Backspace Unindents

  • In a previous thread I mentioned I started using backspace unindents in my NppExec startup script. Through normal course of operations, I opened another Scintilla view (the second editor pane) and realized backspace unindents was disabled (the N++ default). I though maybe my NppExec script was maybe only setting it for the main Scintilla view.

    So I added it to a “PerlScript” startup which does some other stuff to both Scintilla views. I can confirm that the other settings (vertical and horizontal “slop” and mutli-paste options) from the “PerlScript” are set in both Scintilla views.

    Long story short, it seems when a new document is opened (Ctrl-N for example) in any Scintilla view backspace unindents are disabled regardless of having them set in a given editor tab. It seems this may be “tab”-specific instead of applying to all the tabs in a given view the way other settings do (like vertical edge for example).

    I wonder if anyone else can confirm this? I assume a PythonScript could probably address this by hooking “new document open” event.


  • @Michael-Vincent

    Yes, right - I can confirm the same behavior with PythonScript.
    The BUFFERACTIVATED callback would be the right way to set this in this case.

    As far as I understand it, this is a document attribute and is, currently, not used by Npp.

  • @Ekopalypse
    Thanks, so I’m not losing my mind. I installed NppEventExec and matched on NPPN_FILEOPENED since I’m not sure enabling in blank"new 1" would be useful for just typing plain text. More useful with an indented programming language. And NppEventExec can filter on extension so maybe I’ll add that as I use more; currently enabled for any opening file.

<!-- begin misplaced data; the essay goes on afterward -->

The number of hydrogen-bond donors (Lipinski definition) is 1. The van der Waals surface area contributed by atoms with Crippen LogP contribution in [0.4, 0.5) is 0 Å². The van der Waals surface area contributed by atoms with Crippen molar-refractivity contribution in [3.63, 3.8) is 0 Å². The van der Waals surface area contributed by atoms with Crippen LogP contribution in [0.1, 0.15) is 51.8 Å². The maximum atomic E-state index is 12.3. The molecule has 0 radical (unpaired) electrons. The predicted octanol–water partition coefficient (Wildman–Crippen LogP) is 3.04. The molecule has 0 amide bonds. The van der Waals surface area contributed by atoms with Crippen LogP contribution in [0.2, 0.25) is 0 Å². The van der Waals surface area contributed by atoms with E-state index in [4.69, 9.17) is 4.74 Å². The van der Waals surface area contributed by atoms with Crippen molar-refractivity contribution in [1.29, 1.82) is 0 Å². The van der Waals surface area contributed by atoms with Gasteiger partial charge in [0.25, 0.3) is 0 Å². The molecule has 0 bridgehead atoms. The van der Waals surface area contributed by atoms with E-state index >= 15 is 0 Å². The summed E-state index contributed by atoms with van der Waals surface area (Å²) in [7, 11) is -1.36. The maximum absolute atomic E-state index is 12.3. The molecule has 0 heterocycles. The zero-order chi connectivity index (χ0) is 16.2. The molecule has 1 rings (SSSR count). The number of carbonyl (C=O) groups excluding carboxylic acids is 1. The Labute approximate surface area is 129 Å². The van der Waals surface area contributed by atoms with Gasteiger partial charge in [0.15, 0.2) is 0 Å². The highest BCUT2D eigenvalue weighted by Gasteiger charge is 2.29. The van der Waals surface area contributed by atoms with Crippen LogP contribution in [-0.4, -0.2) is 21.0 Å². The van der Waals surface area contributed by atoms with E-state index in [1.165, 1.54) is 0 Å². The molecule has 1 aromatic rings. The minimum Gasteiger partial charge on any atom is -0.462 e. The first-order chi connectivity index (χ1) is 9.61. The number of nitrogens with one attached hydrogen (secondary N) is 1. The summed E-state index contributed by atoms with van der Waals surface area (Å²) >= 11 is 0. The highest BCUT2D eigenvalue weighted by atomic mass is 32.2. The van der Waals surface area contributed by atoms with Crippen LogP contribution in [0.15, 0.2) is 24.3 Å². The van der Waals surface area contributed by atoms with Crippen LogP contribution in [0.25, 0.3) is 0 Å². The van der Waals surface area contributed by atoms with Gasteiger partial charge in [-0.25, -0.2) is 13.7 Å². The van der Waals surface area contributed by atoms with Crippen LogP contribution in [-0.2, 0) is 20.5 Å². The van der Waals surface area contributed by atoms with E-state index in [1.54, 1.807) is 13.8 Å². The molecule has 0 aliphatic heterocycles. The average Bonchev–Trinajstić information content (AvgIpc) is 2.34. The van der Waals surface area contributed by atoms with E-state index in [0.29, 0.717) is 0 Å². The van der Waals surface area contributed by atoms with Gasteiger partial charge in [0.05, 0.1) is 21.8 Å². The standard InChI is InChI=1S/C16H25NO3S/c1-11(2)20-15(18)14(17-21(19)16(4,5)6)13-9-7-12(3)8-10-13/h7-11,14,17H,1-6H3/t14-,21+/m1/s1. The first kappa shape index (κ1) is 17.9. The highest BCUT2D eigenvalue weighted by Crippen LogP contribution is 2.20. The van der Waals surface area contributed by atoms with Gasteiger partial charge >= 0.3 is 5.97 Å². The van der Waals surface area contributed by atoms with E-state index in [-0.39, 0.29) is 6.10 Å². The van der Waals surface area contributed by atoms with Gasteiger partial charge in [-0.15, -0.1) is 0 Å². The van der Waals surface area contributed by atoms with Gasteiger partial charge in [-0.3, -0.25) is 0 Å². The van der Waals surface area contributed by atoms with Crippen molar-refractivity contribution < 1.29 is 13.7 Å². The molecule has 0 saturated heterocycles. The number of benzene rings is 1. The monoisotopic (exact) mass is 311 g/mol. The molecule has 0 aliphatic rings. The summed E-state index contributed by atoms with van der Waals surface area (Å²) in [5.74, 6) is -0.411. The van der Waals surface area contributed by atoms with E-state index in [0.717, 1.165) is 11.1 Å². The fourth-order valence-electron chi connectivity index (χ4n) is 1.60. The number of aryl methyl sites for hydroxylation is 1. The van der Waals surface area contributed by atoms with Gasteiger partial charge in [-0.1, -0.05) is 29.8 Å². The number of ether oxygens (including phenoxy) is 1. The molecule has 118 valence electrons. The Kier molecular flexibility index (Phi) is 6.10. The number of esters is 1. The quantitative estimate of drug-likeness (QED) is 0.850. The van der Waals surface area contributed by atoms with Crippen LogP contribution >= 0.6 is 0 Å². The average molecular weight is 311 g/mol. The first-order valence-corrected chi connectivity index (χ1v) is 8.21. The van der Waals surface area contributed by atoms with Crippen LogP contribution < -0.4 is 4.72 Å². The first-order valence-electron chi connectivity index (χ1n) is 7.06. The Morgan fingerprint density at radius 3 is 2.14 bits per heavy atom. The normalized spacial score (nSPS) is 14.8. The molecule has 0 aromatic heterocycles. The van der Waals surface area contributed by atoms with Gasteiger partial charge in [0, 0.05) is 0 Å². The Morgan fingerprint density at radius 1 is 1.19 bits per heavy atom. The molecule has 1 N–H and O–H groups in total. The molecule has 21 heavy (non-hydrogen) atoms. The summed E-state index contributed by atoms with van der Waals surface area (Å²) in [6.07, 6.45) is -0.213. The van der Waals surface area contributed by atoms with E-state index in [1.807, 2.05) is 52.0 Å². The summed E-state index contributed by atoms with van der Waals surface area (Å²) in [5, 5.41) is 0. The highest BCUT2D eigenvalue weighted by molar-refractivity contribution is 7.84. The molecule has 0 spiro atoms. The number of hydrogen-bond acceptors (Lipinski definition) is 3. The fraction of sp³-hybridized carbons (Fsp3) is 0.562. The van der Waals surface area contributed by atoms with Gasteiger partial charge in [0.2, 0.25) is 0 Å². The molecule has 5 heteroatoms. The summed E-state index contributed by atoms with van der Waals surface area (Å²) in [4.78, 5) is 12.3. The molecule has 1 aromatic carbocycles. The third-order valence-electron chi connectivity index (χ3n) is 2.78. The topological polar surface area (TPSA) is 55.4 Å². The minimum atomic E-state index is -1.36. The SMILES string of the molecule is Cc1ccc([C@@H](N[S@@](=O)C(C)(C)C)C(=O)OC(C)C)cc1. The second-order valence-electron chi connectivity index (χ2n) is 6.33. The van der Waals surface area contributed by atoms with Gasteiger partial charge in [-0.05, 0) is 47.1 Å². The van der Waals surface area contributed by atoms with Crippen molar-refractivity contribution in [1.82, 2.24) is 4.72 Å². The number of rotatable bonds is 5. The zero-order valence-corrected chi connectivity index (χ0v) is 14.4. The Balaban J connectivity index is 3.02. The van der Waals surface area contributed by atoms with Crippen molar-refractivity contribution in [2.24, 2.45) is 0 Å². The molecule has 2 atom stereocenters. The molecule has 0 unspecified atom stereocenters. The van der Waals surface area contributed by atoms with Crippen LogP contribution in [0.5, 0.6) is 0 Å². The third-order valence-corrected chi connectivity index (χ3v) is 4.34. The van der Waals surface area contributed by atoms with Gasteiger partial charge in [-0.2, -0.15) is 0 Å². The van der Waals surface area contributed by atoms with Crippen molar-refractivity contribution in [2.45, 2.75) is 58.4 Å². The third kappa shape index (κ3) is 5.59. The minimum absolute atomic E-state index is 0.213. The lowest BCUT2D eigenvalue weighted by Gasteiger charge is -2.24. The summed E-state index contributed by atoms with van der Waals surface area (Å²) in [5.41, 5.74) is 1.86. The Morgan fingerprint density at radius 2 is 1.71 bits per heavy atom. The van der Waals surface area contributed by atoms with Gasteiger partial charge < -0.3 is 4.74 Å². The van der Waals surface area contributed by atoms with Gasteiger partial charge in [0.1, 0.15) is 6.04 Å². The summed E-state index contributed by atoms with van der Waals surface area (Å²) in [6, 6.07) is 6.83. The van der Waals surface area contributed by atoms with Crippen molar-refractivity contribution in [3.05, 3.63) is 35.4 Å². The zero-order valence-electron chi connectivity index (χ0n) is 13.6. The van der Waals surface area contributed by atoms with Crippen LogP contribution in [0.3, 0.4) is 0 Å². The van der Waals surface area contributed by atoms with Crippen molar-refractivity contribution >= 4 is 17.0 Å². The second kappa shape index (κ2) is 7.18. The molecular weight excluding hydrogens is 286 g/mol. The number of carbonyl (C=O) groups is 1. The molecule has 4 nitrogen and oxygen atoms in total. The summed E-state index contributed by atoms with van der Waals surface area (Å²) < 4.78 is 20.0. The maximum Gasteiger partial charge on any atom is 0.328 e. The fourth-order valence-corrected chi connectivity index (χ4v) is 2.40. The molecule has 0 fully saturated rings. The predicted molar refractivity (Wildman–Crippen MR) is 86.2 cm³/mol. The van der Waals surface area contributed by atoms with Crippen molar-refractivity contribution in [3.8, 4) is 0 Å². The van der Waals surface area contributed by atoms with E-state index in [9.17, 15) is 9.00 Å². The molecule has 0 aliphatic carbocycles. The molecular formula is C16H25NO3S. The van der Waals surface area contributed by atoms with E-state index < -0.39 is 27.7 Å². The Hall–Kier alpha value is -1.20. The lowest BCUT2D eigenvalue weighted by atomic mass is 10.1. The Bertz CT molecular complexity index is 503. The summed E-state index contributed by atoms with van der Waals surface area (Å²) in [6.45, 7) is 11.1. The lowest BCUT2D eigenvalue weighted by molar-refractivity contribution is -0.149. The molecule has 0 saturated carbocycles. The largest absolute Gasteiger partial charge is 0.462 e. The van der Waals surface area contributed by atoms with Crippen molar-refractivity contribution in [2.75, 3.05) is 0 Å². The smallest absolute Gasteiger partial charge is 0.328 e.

• @Michael-Vincent

    Yeah, this is one of the oddities in Npp. To users, the program pretends most of its settings are global to all documents. But internally every document/text buffer has its own set of preferences. I’m fighting with this in all my plugins.

    I ended up with writing a buffer management, that remembers if a certain setting has been adopted by a text buffer. When a buffer is activated the first time, I do all configuration for this new buffer and store its id in a list. When a buffer is activated the next time, I will find it in the list and avoid doing any configuration. I do that mostly because of keeping Npp performant.

    During development of the text buffer management I discovered some Npp quirks that I had to deal with. For example when a user moves a buffer from one view to the other it may get another buffer id.

    You can have a look to the code of e.g. my AutoCodpage plugin to get some insights. The relevant code is in file Main.pas.

  • @dinkumoil said in Backspace Unindents:

    I ended up with writing a buffer management … I discovered some Npp quirks…

    In such a case we could also add a property to the document, can’t we?
    Should resolve these kind of quirks. Might be a bit slower but maybe
    more reliable.

  • @Ekopalypse said in Backspace Unindents:

    In such a case we could also add a property to the document, can’t we?

    I’ve never tried this technique but it seems that a property is global for a certain Scintilla window, but one Scintilla windows hosts many text buffers (the document tabs). Thus I’m not sure if this feature can be used for a text buffer management.

  • as I understand it is a document property. Let me give it a quick try.

  • @dinkumoil
    Yes, should work as it is bind to the document.
    Script used to test:

    from Npp import editor

  • @Ekopalypse

    I don’t know the Python API for Npp. The editor object represents a single text buffer? Or an instance of Scintilla?

  • @dinkumoil

    editor is an scintilla instance but the property is set on document level.

  • @Ekopalypse

    Hmm, which document? The active one?

  • @dinkumoil

    yes if editor is used. And in case editor1 or 2 is used, then the
    current viewable document.

  • @Ekopalypse

    OK, then it’s worth to try using Scintilla’s properties for a text buffer management. But as I have a working system I will not change it. But I’m interested in knowing how that approach works.